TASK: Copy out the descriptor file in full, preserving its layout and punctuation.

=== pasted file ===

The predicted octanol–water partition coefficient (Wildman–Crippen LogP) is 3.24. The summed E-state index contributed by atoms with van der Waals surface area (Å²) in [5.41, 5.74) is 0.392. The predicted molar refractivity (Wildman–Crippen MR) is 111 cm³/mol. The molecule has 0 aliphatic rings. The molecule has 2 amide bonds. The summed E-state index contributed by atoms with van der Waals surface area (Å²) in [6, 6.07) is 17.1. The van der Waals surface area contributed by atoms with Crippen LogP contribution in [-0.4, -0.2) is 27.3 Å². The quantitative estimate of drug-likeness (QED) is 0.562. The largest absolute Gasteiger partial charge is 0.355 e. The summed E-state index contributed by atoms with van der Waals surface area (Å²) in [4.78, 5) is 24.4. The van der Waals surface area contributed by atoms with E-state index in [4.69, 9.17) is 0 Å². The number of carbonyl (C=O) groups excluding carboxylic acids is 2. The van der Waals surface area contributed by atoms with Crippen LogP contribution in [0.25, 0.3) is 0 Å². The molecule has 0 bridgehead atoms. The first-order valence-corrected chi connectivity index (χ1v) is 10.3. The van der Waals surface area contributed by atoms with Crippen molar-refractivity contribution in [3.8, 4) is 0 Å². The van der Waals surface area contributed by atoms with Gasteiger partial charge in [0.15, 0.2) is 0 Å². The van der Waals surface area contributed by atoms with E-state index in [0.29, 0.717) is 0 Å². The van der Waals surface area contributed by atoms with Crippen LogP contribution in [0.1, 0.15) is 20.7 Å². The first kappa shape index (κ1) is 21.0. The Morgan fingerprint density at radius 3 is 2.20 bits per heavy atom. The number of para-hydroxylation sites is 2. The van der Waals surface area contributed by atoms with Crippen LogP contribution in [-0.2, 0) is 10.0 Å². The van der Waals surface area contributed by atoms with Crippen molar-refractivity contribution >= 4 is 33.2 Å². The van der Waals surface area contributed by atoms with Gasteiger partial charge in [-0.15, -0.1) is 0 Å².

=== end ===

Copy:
The predicted octanol–water partition coefficient (Wildman–Crippen LogP) is 3.24. The summed E-state index contributed by atoms with van der Waals surface area (Å²) in [5.41, 5.74) is 0.392. The predicted molar refractivity (Wildman–Crippen MR) is 111 cm³/mol. The molecule has 0 aliphatic rings. The molecule has 2 amide bonds. The summed E-state index contributed by atoms with van der Waals surface area (Å²) in [6, 6.07) is 17.1. The van der Waals surface area contributed by atoms with Crippen LogP contribution in [-0.4, -0.2) is 27.3 Å². The quantitative estimate of drug-likeness (QED) is 0.562. The largest absolute Gasteiger partial charge is 0.355 e. The summed E-state index contributed by atoms with van der Waals surface area (Å²) in [4.78, 5) is 24.4. The van der Waals surface area contributed by atoms with E-state index in [4.69, 9.17) is 0 Å². The number of carbonyl (C=O) groups excluding carboxylic acids is 2. The van der Waals surface area contributed by atoms with Crippen LogP contribution in [0.25, 0.3) is 0 Å². The molecule has 0 bridgehead atoms. The first-order valence-corrected chi connectivity index (χ1v) is 10.3. The van der Waals surface area contributed by atoms with Crippen molar-refractivity contribution in [3.8, 4) is 0 Å². The van der Waals surface area contributed by atoms with Gasteiger partial charge in [0.15, 0.2) is 0 Å². The van der Waals surface area contributed by atoms with E-state index in [0.29, 0.717) is 0 Å². The van der Waals surface area contributed by atoms with Crippen LogP contribution in [0.1, 0.15) is 20.7 Å². The first kappa shape index (κ1) is 21.0. The Morgan fingerprint density at radius 3 is 2.20 bits per heavy atom. The number of para-hydroxylation sites is 2. The van der Waals surface area contributed by atoms with Crippen LogP contribution in [-0.2, 0) is 10.0 Å². The van der Waals surface area contributed by atoms with Crippen molar-refractivity contribution >= 4 is 33.2 Å². The van der Waals surface area contributed by atoms with Gasteiger partial charge in [-0.15, -0.1) is 0 Å².